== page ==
Returning to the airport doodles, the presence of nature in a place of sleek architecture and a distinct lack of natural habitat suggests that for many of us, there is something about nature that remains in our unconscious, released when faced with coloured pens and a blank canvas. Perhaps this indicates an instinctive human relationship with nature, as Wilson’s ‘Biophilia’ hypothesis implies. Maybe it just reflects the average childhood of picture books filled with royal elephants, peckish caterpillars and spotted canines and adult TV watching habits of Spring Watch, BBC Planet and other nature productions? If the latter, it implies that children’s books (and adult equivalents) are important to passing a love for nature down the generations – without these cultural connections, the growing dissociation from nature, exemplified by the removal of ‘nature’ words from the Collins children’s dictionary in favour of ‘digital’ words and regarded as a key issue for environmental engagement, will be exacerbated.
The tendency to default to nature in doodles suggests that engaging people through art might be a valuable avenue for conservationists to explore further. Wildlife art in particular (whether photography, painting or other media) captures the ‘jizz’ of nature, invoking a sense of wonder in the observer. Wildlife art can encourage ‘embryonic’ lookers’ (who default to 4-petalled flowers in airports) to look again at nature, and engage more closely with it. There are some great examples of joint conservation-art projects already out there: Rory McCann paints wildlife murals, bringing vibrant, inspiring paintings of nature for children and adults into every-day environments like schools and nursing homes. Others, like sculptor Helen Denerley, reuse and recycle materials to produce animal sculptures that give new life to discarded materials. Perhaps of more relevance to practical conservation, creative collaborations between science and art can help inform people (e.g. the Ghosts of Gone Birds project), encourage constructive stakeholder engagement (e.g. the 2014 ACES project on human-wildlife conflict) or just help bring nature closer to home (e.g. Artists for Nature network).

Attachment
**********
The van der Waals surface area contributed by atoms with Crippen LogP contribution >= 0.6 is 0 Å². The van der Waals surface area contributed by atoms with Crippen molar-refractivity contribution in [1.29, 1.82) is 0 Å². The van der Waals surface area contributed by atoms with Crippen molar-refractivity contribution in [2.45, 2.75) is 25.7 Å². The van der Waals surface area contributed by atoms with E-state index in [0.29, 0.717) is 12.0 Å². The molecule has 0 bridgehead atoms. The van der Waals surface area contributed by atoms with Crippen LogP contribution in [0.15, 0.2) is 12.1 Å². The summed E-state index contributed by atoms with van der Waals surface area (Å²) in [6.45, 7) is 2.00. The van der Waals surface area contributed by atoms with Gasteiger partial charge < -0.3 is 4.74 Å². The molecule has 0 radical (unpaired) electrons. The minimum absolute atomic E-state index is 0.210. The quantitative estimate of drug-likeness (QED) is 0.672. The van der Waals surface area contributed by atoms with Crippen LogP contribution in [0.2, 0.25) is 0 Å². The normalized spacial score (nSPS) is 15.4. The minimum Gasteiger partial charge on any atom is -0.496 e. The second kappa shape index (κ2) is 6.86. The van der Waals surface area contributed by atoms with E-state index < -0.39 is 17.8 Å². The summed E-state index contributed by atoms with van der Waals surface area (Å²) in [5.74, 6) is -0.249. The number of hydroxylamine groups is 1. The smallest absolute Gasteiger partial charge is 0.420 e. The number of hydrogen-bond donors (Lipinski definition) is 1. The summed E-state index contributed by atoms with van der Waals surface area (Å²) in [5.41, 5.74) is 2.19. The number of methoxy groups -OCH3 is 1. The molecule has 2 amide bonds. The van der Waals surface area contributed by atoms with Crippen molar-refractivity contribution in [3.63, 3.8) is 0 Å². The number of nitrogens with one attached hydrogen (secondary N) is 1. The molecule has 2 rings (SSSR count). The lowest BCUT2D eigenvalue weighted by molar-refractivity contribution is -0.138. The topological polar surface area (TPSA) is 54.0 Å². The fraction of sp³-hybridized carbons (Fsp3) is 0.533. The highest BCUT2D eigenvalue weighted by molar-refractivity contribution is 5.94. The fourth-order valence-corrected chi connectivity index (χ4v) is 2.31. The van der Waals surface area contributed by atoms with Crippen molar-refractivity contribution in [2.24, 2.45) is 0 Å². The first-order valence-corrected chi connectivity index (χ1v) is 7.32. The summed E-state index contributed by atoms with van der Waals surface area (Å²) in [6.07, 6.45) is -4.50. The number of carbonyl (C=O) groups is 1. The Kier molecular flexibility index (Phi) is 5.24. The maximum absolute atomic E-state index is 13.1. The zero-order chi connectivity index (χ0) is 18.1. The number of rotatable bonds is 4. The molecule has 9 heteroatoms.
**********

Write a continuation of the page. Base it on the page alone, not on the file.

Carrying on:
Conservationists should be encouraged: despite living in an era where the environment appears at times further down the political agenda than ever and species and habitat loss continues, there is hope in the casual, every-day act of doodling. It can be a place to encourage an interest in and care for the environment. Next time you meet someone who doesn’t know much about the environment, or who expresses little interest in it, invite them to pick up a pencil and join you in some close observation of nature.
 Defined by Grasseni (2009) as a combination of skillful movement, informed looking and a focused attention to what is actually in front of you.